[Delbrück], together with Salvador Luria and Alfred Hershey, with whom he shared the 1969 Nobel Prize in Physiology or Medicine, had shown how bacteriophages, the viruses that attack bacteria, were the simplest and most efficient tool for studying genetics… In many ways the importance of these findings were comparable to Bohr’s 1913 discovery of the rules for the hydrogen atom’s radiation…

Perhaps these qualities [of personality that are similar to Bohr’s, of integrity and intellectual openness] are the basis of the deep lifelong link between Pauli and Debrück. Luria, in his memoirs, remembered his first meeting with Delbrück. At the time both were recent refugees from Europe. It was New York City in late December 1941, only a few weeks after Pearl Harbor:

Max took me to dinner with two other scientists, one of them the great physicist Wolfgang Pauli. I was properly intimidated, but Pauli simply asked me “Sprechen Sie Deutsch?” and without waiting for a reply proceeded to eat and speak German so prodigiously fast that I understood not a word [of the seven, only Bohr (Danish) and Dirac (English) did not speak German as their first language]. I would have been even more scared had I known of Pauli’s classic remark “So young and he has already contributed so little.” [Pauli was known and loved for his quick and biting wit.]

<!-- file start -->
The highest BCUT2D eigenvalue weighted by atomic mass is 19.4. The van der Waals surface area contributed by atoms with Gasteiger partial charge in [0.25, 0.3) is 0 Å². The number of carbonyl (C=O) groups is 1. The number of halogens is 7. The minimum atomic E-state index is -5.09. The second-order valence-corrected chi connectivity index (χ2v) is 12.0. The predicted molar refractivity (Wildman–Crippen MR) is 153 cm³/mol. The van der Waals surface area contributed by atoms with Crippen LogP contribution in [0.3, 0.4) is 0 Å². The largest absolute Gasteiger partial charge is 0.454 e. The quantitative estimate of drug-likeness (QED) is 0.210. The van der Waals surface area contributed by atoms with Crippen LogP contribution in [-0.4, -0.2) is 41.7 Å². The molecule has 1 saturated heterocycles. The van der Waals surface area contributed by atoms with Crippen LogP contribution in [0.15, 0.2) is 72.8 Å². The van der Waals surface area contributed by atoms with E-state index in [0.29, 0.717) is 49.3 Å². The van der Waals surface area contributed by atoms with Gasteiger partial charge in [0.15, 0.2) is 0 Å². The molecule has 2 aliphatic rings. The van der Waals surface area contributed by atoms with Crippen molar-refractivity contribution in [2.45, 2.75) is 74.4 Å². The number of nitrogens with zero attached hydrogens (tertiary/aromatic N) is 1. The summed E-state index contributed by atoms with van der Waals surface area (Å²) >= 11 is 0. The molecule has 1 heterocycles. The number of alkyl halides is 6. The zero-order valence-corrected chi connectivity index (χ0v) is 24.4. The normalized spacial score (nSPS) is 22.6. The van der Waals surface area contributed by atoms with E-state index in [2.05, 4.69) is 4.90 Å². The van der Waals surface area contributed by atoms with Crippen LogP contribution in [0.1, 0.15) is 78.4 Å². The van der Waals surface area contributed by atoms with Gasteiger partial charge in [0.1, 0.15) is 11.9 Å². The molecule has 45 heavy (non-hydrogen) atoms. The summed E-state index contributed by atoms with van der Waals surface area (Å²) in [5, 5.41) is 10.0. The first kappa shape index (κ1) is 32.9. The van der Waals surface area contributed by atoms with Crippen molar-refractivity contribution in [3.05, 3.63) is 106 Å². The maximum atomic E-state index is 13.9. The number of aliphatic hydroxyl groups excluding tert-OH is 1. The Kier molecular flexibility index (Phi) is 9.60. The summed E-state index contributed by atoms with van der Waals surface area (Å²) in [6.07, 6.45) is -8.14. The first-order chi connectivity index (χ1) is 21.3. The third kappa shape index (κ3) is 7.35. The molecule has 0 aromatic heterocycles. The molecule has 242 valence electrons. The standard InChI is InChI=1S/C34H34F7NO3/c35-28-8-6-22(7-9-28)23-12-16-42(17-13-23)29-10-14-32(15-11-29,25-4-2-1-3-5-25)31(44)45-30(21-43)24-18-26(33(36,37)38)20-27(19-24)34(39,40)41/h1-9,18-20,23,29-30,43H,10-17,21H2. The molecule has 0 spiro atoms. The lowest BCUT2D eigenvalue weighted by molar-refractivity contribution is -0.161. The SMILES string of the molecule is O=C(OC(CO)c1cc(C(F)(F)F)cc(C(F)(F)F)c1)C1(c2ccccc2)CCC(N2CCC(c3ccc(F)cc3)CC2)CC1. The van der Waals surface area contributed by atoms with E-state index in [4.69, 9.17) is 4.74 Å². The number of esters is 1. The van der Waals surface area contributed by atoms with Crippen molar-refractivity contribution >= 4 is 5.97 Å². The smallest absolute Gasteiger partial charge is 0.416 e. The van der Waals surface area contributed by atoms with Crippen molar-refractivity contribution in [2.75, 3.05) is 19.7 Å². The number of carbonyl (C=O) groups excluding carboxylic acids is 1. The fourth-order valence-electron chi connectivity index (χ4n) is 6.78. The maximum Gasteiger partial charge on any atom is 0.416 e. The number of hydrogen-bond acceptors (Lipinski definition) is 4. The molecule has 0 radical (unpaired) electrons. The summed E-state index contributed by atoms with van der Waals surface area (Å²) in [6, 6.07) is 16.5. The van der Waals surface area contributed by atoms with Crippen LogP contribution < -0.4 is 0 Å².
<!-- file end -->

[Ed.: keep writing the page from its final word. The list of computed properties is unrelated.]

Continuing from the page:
Fortunately young Luria soon contributed a great deal.

As for Pauli, his last significant letter, written two months before he died, was a twelve-page one to Max. Beginning with a discussion of the festivities for Lise Meitner’s eightieth birthday, it ends on a more personal note: “I cannot forget the dear manner, which goes back to old times, when you took leave of me. I have the impression that here something has been renewed between us that is important.”

Delbrück would hike and camp with young biologists in the Southern California desert rather than walk with then along the North Sea shore of Denmark [where Bohr had walked with young Heisenberg, discussing quantum mechanics], but the spirit was the same as Bohr’s had been. On the other hand, rather than Bohr’s polite, “I don’t mean to criticize, only to understand,” Max remained famous for his rudeness… Though the spirit was Bohr’s, the style was Pauli’s…

Delbrück died in 1981 in California.

Looking for a good read while cooped up in your house because of the coronavirus? I recommend Faust in Copenhagen. It’s wunderbar.

Originally published at http://hobbieroth.blogspot.com.



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Brad Roth

Brad Roth

Professor of Physics at Oakland University and coauthor of the textbook Intermediate Physics for Medicine and Biology.